Residents of Nkomo Drive in Joe Slovo say their children are getting sick from sewage frequently flooding yards.
About two weeks ago, sewage started gushing out from under manhole covers in the street, says resident Nomakhazi Tshali.
“We are aware of problems like this in Joe Slovo, but we never had this particular issue.”
But now whenever someone flushes a toilet, residents in the road hear a “rumbling” outside in the drains.
“Soon after, we see sewage everywhere,” said Ms Tshali. “It’s disgusting because this is people’s faeces coming from these drains and flowing into our yards. Even if you don’t flush in your home, someone somewhere is flushing and the poo just keeps coming up.”
She and her neighbours have been digging trenches to divert the sewage from their yards, but Ms Tshali said that was not a solution and the spillages had to be stopped.
Thandaza Jola, also of Nkomo Drive, said that her 8-year-old son had a bad cough and a runny tummy.
“I blame the dirty water in our street. Children don’t listen, so they play where they aren’t supposed to. But it’s often hard to avoid these sewage spills and the rubbish that’s dumped in the streets because our kids usually play. With Covid still a thing in our society, this is making me feel uneasy,” said Ms Jola.
Sibongile Kofi, a Joe Slovo community leader, said residents had called him about the problem.
“It’s bad that our people have to constantly live like this,” he said. “I think the problem started when City officials tried to fix the sewage pipes on the main road. It seems that when they started pumping to clean the drainage system on the main road (Freedom Way), the after-effect is that this road – which is adjacent to Freedom Way – gets flooded.”
Meanwhile residents of Hobe Road, which is notorious for flooding when it rains, sewage spills and illegal dumping, say they have given up trying to get help from City because no sooner is the street cleaned than the illegal dumping returns and a sewage pipe bursts.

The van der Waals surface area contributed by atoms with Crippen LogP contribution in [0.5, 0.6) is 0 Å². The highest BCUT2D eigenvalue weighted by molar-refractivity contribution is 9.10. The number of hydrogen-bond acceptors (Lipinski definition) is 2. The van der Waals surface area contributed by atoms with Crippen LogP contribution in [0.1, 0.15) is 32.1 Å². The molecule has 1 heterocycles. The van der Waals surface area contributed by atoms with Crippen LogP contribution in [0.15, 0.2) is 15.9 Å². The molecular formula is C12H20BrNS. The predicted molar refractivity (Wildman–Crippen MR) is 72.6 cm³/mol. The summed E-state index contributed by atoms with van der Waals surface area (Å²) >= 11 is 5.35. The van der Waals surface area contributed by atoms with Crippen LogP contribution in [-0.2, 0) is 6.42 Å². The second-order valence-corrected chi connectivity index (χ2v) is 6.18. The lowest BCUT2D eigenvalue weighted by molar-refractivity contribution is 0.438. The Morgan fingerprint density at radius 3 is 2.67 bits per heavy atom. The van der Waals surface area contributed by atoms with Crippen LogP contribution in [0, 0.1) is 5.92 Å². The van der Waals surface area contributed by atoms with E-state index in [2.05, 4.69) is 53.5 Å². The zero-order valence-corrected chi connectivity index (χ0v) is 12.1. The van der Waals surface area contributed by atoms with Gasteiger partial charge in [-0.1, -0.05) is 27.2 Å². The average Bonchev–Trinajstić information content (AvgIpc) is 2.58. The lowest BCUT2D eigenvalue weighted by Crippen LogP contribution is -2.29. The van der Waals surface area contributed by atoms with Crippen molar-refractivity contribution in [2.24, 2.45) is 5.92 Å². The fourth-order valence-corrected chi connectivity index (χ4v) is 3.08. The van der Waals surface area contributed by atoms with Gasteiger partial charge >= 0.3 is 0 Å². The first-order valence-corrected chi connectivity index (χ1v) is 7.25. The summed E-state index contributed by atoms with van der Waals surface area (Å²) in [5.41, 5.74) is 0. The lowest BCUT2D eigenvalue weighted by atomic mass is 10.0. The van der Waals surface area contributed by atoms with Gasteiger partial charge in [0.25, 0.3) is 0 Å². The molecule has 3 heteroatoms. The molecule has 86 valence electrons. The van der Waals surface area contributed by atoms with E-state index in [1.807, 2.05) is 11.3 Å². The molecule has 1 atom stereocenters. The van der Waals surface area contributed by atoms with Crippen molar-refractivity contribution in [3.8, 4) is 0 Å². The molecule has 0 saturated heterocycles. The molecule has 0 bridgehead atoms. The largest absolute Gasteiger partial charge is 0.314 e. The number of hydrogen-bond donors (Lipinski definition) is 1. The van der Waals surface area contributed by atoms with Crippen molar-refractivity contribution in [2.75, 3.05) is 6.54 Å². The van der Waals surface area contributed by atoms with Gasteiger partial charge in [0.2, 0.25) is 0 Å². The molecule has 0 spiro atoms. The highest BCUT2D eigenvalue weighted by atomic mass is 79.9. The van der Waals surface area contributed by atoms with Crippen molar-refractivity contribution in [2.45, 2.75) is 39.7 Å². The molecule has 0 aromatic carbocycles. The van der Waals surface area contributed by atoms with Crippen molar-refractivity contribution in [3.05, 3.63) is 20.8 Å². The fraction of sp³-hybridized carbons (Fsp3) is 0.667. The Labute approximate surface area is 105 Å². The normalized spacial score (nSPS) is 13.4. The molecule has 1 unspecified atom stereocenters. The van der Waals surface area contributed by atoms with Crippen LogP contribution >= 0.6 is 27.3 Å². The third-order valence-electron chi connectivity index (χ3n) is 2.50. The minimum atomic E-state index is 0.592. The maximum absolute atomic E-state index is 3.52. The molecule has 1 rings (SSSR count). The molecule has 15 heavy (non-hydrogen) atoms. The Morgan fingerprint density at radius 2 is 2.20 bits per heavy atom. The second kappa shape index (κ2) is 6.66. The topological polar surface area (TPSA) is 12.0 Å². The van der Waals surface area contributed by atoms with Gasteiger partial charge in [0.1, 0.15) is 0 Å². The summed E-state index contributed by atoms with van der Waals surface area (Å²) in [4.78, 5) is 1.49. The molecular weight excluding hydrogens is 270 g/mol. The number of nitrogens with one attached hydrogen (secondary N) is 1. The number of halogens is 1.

Pretty Velaphi lives in Hobe Road. She said her children were constantly sick because of the conditions.
“It’s a struggle every day. I have a 5-year-old and a 2-year-old. They are always sick, and I always have to spend time off work taking them to the clinic. It’s easy for people to just say I must move to protect my children’s health. But where do we go from here? It’s not that easy. I can’t just pack up and leave. That takes more money that I can’t afford.”
Ward 4 councillor Wandisile Ngeyi said he had called for municipal staff to deal with the problem in Nkomo Drive.
“Unfortunately, Joe Slovo as a whole has a big problem when it comes to sewage spills, and it’s not just Nkomo Drive,” he said.
According to Dr Zahid Badroodien, mayoral committee member for community services and health, the City has run awareness drives in the area, warning about the dangers of blocking drains.
“Information was provided on how residents can create service notifications on the City website,” he said.
The community had also been cautioned “on the health effects and possible related communicable diseases that could arise from exposure and possible ingestion of any sewerage matter”.
Inspectors also checked on spaza shops, food stalls, creches and preschools and warned them of possible health risks, he said.
“City Health is engaging with all relevant departments that service the area to address conditions which may impact health,” he said.
City spokesman Luthando Tyhalibongo said the City was working hard to reduce sewage spills in the area. Foreign objects in the sewer system were often to blame, but in this case it was likely a collapsed pipe on the corner of Freedom Way and Democracy Way, he said.
“The City has set up a temporary pumping system around the collapsed section, which is functioning to prevent overflows at most times, but foreign objects in the system and illegal stormwater/sewer cross-connections can overwhelm the pumps, especially when it rains,” he said.
Mr Tyhalibongo urged residents to check that their gutters drained into the stormwater system and not into the sewers. They should also log service requests and report blockages, and they could visit www.capetown.gov.za/servicerequests; email email@example.com; SMS 31373; call 0860 103 089 or go to municipal office to do that.